Opinion | Postsecondary Learning

The Flipped Hiring Revolution

By Bill Triant and Ryan Craig     Oct 10, 2018

The Flipped Hiring Revolution

One of the most American moments in American literature comes in “Huckleberry Finn,” when Huck fakes his own death to make a clean break from an abusive father, lighting out on his own for a series of adventures. This scene conjures up the national myth of reinvention—that Americans enjoy a certain right to start afresh, becoming who they want to be regardless of their background or whatever baggage they’ve carried in their past.

America has always struggled to meet this ideal, of course. But there’s no doubt that we live up to it less today than we once did. Raj Chetty’s research, for example, has shown that 90 percent of Americans used to earn more than their parents; now only about half do. So, more than ever, a person’s background determines his or her future.

We’re about to embark on a period in American history where career reinvention will be critical, perhaps more so than it’s ever been before. In the next decade, as many as 50 million American workers—a third of the total—will need to change careers, according to McKinsey Global Institute. Automation, in the form of AI (artificial intelligence) and RPA (robotic process automation), is the primary driver. McKinsey observes: “There are few precedents in which societies have successfully retrained such large numbers of people.”

Unfortunately, career reinvention via retraining or upskilling isn’t getting easier, as it must to keep the next generation of Americans at work. In addition to a system that places undue importance on accredited colleges and universities—effectively directing candidates seeking new skills through 60 or 120 credits in college classrooms (often environments where candidates weren’t successful earlier on in their lives)—the problem lies in the process through which most hiring occurs.

Historically, hiring has occurred in two steps:

  1. An employer makes a decision to hire a qualified candidate
  2. The candidate starts work

It turns out that the order of these steps matters a lot. When hiring, employers are making a big bet on candidates without knowing how well they will perform in the job. To reduce uncertainty, they look to a complex system of proof points—work experience, degrees, pedigrees, credentials, professional networks—to make hiring decisions. This system significantly disadvantages career changers because accumulating these proof points requires time, money, connections and advance planning. If you didn’t get on the right track a long time ago, you’re probably not in a position to get the job you want now—or at least not close enough to make you a “safe” choice for most employers. The increasingly popular employer practice of “spot market” hiring only makes the situation worse. Those without precisely the right backgrounds need not apply.

The cost of a bad hire comes in the form of churn and lost productivity, and the cost of hiring a replacement can top six figures for many entry-level jobs in desirable sectors. And as the list of job “requirements” for these jobs continues to get longer (primarily due to the addition of technical or digital skills to job descriptions), employers are less likely than ever to hire candidates who haven’t already proven they can do the job. We call this Hiring Friction. It means that being judged “qualified” requires more qualifications than ever, even in a full-employment economy where talent is scarce.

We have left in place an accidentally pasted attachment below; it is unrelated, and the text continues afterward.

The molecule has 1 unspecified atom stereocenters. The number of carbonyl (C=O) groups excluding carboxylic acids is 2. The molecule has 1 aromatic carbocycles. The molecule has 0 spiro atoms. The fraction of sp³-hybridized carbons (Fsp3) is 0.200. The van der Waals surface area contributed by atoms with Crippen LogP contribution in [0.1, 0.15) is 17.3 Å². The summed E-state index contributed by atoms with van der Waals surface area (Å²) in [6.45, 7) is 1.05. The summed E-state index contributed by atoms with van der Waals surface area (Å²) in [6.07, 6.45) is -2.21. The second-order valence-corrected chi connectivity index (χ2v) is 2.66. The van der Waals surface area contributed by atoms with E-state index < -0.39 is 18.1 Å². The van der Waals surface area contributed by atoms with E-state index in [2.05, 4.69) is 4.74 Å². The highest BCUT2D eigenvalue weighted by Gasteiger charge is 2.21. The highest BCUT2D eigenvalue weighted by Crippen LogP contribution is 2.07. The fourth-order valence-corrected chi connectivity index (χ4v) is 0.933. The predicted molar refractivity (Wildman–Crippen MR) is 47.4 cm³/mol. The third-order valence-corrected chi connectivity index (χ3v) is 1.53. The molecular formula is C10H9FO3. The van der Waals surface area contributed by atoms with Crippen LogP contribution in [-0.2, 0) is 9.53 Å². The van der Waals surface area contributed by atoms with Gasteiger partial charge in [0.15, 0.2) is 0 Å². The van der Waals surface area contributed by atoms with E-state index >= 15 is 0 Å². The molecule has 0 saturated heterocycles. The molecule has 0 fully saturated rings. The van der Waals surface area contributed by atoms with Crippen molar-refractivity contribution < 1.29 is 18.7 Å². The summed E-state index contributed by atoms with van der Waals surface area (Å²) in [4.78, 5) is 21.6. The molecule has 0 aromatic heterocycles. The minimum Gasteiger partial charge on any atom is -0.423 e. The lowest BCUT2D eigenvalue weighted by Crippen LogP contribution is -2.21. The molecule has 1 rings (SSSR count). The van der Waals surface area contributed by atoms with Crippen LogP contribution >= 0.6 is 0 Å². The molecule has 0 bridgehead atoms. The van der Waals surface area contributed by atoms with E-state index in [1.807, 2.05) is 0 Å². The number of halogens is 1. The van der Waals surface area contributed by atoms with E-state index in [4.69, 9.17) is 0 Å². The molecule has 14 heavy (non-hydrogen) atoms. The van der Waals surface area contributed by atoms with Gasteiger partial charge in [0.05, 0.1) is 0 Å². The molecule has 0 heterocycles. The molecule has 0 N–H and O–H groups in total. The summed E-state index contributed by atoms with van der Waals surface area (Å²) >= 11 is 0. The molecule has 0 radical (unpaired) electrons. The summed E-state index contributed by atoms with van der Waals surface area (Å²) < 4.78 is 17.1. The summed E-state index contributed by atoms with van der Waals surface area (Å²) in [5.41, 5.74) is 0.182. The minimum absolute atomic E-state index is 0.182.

But what happens if we reverse the order of the hiring process?

  1. The candidate starts work
  2. An employer makes a decision to hire a qualified candidate

Deferring hiring decisions until after candidates start work can eliminate Hiring Friction, thereby reducing the burdensome requirement of pedigree accumulation. Candidates can be judged more on the basis of their will and skill, and whether they are ready to succeed in a job at the present point in their lives.

Some would argue that candidates with the right backgrounds generally perform best anyway. But most of us who’ve been hiring managers know: it’s often someone with a slightly off-the-mark resume who ends up doing best on the job, because that person wants to succeed most. Flipped hiring opens up opportunity for worker reinvention.

The problem with flipped hiring is that there are all sorts of logistical complexities that make it difficult to implement: Who are trial workers working for? How do they get paid? How are they evaluated? What happens if their work is not up to snuff? Who assumes the risk if they’re not hired?

An entire new industry of intermediaries is emerging with answers to these questions. New entrants as well as existing companies are providing new talent on a try-before-you-buy basis. These models take different forms: staffing businesses with temp-to-perm products; apprenticeship service providers; business services companies with “outsourced apprenticeship” programs. But what unites them is flipped hiring, allowing candidates to prove themselves before employers make a (more informed) hiring decision.

These intermediaries also typically allocate more resources to talent sourcing and training than their employer-clients. Many utilize proprietary assessments to filter applicants more precisely than by degree or pedigree. And most provide candidates with Last-Mile Training: equipping candidates with exactly the skills employers expect so they can be productive from day one.

While several of these flipped hiring intermediaries are based outside the U.S., there’s something beautifully American about what they are doing. Mark Twain would love them. By reducing Hiring Friction and limiting the importance of degrees and pedigrees in hiring, they are helping to realize the American ideal of reinvention. And just in time, because tens of millions of career switchers are about to need them.

The Flipped Hiring Revolution